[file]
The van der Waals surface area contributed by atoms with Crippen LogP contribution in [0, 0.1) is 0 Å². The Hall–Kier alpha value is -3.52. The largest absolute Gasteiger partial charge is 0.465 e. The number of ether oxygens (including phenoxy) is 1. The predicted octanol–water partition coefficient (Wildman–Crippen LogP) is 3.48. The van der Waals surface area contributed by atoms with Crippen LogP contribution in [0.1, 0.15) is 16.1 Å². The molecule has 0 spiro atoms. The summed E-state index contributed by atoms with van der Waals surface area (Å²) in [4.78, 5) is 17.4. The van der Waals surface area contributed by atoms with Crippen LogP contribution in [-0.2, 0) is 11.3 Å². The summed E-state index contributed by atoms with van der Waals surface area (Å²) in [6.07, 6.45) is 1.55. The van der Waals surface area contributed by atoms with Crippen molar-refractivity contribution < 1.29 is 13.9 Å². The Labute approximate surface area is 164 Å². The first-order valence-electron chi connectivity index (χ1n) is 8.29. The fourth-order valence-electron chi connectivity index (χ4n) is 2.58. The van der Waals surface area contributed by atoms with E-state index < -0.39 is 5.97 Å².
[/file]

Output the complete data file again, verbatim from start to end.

The van der Waals surface area contributed by atoms with Crippen LogP contribution in [0, 0.1) is 0 Å². The Hall–Kier alpha value is -3.52. The largest absolute Gasteiger partial charge is 0.465 e. The number of ether oxygens (including phenoxy) is 1. The predicted octanol–water partition coefficient (Wildman–Crippen LogP) is 3.48. The van der Waals surface area contributed by atoms with Crippen LogP contribution in [0.1, 0.15) is 16.1 Å². The molecule has 0 spiro atoms. The summed E-state index contributed by atoms with van der Waals surface area (Å²) in [4.78, 5) is 17.4. The van der Waals surface area contributed by atoms with Crippen LogP contribution in [-0.2, 0) is 11.3 Å². The summed E-state index contributed by atoms with van der Waals surface area (Å²) in [6.07, 6.45) is 1.55. The van der Waals surface area contributed by atoms with Crippen molar-refractivity contribution < 1.29 is 13.9 Å². The Labute approximate surface area is 164 Å². The first-order valence-electron chi connectivity index (χ1n) is 8.29. The fourth-order valence-electron chi connectivity index (χ4n) is 2.58. The van der Waals surface area contributed by atoms with E-state index < -0.39 is 5.97 Å².